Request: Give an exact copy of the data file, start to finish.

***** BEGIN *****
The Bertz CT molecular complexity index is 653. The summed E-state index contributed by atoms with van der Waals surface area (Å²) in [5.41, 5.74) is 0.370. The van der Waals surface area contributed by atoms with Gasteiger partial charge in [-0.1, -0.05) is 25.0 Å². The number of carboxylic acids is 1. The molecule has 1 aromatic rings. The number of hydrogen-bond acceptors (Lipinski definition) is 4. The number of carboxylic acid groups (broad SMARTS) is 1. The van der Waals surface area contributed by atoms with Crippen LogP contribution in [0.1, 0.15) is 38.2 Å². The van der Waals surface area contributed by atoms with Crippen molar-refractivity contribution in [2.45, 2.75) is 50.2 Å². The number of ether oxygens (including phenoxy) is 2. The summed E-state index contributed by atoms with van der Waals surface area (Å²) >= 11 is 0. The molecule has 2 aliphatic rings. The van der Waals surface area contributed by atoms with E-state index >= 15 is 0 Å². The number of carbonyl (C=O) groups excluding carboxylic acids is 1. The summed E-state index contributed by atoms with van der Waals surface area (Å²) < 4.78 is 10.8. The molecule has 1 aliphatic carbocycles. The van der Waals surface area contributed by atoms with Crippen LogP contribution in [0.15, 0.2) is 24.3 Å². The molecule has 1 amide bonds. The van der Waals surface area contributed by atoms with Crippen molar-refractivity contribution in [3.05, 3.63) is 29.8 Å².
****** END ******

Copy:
The Bertz CT molecular complexity index is 653. The summed E-state index contributed by atoms with van der Waals surface area (Å²) in [5.41, 5.74) is 0.370. The van der Waals surface area contributed by atoms with Gasteiger partial charge in [-0.1, -0.05) is 25.0 Å². The number of carboxylic acids is 1. The molecule has 1 aromatic rings. The number of hydrogen-bond acceptors (Lipinski definition) is 4. The number of carboxylic acid groups (broad SMARTS) is 1. The van der Waals surface area contributed by atoms with Crippen LogP contribution in [0.1, 0.15) is 38.2 Å². The van der Waals surface area contributed by atoms with Crippen molar-refractivity contribution in [2.45, 2.75) is 50.2 Å². The number of ether oxygens (including phenoxy) is 2. The summed E-state index contributed by atoms with van der Waals surface area (Å²) >= 11 is 0. The molecule has 2 aliphatic rings. The van der Waals surface area contributed by atoms with E-state index >= 15 is 0 Å². The number of carbonyl (C=O) groups excluding carboxylic acids is 1. The summed E-state index contributed by atoms with van der Waals surface area (Å²) < 4.78 is 10.8. The molecule has 1 aliphatic carbocycles. The van der Waals surface area contributed by atoms with Crippen LogP contribution in [0.15, 0.2) is 24.3 Å². The molecule has 1 amide bonds. The van der Waals surface area contributed by atoms with Crippen molar-refractivity contribution in [3.05, 3.63) is 29.8 Å².